The Red Wings’ second entry into the Winter Classic jersey archive is miles ahead of their first one, and there’s a lot to love about this jersey. It’s a mixture of their 1927-28 and 1928-29 Detroit Cougars jerseys, with a stylized version of the ’30s-era Red Wing logo brought in. It looks vintage, with some contemporary elements brought in and relatively consistent striping. A solid Winter Classic entry. My main gripe is the “Detroit” and numbers typeface, which looks like a contemporary font trying to be vintage. Also, more space between “Detroit” and the logo please. Of note, it looks like the captaincy marking has been moved to a diamond shape on the left sleeve, which is a very non-traditional move. It’s also against league rules, so I imagine the league gave them special permission, as they did for the Sabres. I like it better on the sleeve than on the shoulders, as the Sabres did, and it works for a one-off jersey. A regular jersey, I’m not so sure.
It’s a double dose of Detroit (like a Double Dion?), with the Centennial Classic jerseys jumping on the list just ahead of their 2014 Classic jerseys, and this feels more like a classic Red Wings jersey: simple, iconic, historical striping, and a callback to what they wore when they were known as the Cougars. What make this one stand out a bit more too is the classy inclusion of the silver, with a single sleeve stripe that includes all the years they’ve won the Cup. If I’m a Detroit fan, I want one. It’s a great commemorative jersey for one of the longest running teams in the league.
The Rangers’ jerseys are a great look for a team that also hasn’t changed their look much over their existence. The piping is great, the off-white base is perfect, and while it certainly draws from their current jersey and look, it’s enough of a variation to give it a vintage look. Stripes on the shoulder yokes seems to be an emerging theme for vintage-based jerseys, a commemorative look of when stripes overtook a jersey completely. A single stripe, as is the case here, works. But please don’t let it go too far. Essentially, the jersey isn’t an exact replica of any of their past jerseys, but it looks like it could be. The logo itself is an updated replica of their original logo from the ’20s and ’30s.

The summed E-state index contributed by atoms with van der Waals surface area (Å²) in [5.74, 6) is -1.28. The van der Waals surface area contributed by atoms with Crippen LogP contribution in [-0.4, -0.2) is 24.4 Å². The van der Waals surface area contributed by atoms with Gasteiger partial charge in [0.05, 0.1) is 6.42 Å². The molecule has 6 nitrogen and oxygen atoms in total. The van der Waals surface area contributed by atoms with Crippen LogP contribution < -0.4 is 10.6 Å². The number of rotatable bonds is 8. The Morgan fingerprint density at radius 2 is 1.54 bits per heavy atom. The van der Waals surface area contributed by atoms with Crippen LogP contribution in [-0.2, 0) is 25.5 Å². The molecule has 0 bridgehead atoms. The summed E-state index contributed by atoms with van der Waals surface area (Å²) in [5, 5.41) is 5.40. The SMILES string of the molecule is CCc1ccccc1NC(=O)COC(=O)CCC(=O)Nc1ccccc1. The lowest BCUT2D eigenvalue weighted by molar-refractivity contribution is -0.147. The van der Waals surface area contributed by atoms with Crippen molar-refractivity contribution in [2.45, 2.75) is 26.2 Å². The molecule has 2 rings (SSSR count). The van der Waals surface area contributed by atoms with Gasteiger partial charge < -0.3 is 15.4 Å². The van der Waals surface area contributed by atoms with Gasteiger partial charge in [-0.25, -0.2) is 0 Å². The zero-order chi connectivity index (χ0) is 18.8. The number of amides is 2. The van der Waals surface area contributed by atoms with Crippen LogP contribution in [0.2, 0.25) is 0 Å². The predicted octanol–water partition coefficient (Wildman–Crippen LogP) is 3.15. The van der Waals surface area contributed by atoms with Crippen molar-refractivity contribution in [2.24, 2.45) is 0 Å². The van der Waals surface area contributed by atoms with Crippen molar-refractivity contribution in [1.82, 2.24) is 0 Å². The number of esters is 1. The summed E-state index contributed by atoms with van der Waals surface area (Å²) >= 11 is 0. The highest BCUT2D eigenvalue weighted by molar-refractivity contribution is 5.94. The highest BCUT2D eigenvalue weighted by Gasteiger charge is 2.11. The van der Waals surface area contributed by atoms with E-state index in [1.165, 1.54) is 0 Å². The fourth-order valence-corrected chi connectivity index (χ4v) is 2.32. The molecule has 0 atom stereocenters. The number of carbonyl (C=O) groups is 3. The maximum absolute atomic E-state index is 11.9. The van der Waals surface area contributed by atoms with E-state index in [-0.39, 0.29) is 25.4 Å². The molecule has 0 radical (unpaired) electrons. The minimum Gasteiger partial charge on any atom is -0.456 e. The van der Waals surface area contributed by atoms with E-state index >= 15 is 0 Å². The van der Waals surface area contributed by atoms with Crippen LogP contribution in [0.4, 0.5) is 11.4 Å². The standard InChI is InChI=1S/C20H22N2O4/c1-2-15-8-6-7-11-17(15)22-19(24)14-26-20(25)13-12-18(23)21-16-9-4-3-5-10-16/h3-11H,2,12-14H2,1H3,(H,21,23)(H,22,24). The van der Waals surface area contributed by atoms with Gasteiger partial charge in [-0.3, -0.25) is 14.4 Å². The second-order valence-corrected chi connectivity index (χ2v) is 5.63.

Another jersey that spawned a redesign of the permanent jersey design for the Flyers. Like the Sabres’ Winter Classic jersey, it doesn’t look classic now, but it was a bold choice in 2009, simplifying the overall design and piping of the jersey and letting the loud orange colour do its job of demanding attention, replicating their original 1967 jerseys. The box surrounding the nameplate on the back of the jerseys works really well when the jersey is simplified in this way. In short, it worked so well and was liked so much, it became their new permanent look. When you have such a stable visual brand as the Flyers have had since their inception back in 1967, this is definitely a good thing.
If there’s one team that’s had an incredibly consistent jersey design, it’s the Leafs, which is remarkable since the franchise been in existence for almost 100 years now. Since 1927, they’ve worn either white with a blue logo and stripes or blue with a white logo and stripes. So, how do you make a jersey that you’ve always worn look vintage? You replicate your (almost) original 1927 Maple Leaf jersey, wonky logo and all. It fits the brand, it looks vintage and, because of the simplicity of the blue/white, the crazy striping is necessary to bring out that vintage feel. I would never want this as a permanent jersey, but as a one-off game like the Winter Classic, it’s perfect for the Leafs.
For an outdoor matchup of two of the league’s oldest franchises, the Bruins threw it all the way back to the 1930s for their Winter Classic jersey inspiration. It’s a really great hybrid between the classic style of the league’s early years and the more contemporary jerseys of today. While there are some slight changes we’d like to have seen, overall these are really stellar. This a great build on the 2016 concept that fell a bit short in terms of visual interest.